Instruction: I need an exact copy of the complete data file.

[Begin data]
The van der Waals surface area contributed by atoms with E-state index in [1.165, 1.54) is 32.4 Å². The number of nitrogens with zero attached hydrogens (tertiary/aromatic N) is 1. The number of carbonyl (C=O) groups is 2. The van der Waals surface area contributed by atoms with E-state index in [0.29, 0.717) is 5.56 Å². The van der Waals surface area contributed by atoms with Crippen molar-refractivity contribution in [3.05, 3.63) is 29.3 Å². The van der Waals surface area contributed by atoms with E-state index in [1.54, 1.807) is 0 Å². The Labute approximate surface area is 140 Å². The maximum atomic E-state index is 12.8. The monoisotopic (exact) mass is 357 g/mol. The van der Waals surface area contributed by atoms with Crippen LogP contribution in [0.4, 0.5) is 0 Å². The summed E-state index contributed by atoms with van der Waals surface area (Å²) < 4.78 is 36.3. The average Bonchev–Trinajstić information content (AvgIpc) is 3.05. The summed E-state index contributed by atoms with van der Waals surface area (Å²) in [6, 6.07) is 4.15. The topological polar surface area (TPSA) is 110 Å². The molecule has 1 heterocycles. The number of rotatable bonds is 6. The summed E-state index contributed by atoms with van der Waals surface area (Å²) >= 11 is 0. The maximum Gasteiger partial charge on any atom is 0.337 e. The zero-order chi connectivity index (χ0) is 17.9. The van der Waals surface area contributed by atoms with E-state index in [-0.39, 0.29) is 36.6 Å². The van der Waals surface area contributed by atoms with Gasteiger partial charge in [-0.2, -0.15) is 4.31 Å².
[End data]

The van der Waals surface area contributed by atoms with E-state index in [1.165, 1.54) is 32.4 Å². The number of nitrogens with zero attached hydrogens (tertiary/aromatic N) is 1. The number of carbonyl (C=O) groups is 2. The van der Waals surface area contributed by atoms with E-state index in [0.29, 0.717) is 5.56 Å². The van der Waals surface area contributed by atoms with Crippen molar-refractivity contribution in [3.05, 3.63) is 29.3 Å². The van der Waals surface area contributed by atoms with E-state index in [1.54, 1.807) is 0 Å². The Labute approximate surface area is 140 Å². The maximum atomic E-state index is 12.8. The monoisotopic (exact) mass is 357 g/mol. The van der Waals surface area contributed by atoms with Crippen LogP contribution in [0.4, 0.5) is 0 Å². The summed E-state index contributed by atoms with van der Waals surface area (Å²) < 4.78 is 36.3. The average Bonchev–Trinajstić information content (AvgIpc) is 3.05. The summed E-state index contributed by atoms with van der Waals surface area (Å²) in [6, 6.07) is 4.15. The topological polar surface area (TPSA) is 110 Å². The molecule has 1 heterocycles. The number of rotatable bonds is 6. The summed E-state index contributed by atoms with van der Waals surface area (Å²) >= 11 is 0. The maximum Gasteiger partial charge on any atom is 0.337 e. The zero-order chi connectivity index (χ0) is 17.9. The van der Waals surface area contributed by atoms with E-state index in [-0.39, 0.29) is 36.6 Å². The van der Waals surface area contributed by atoms with Gasteiger partial charge in [-0.2, -0.15) is 4.31 Å².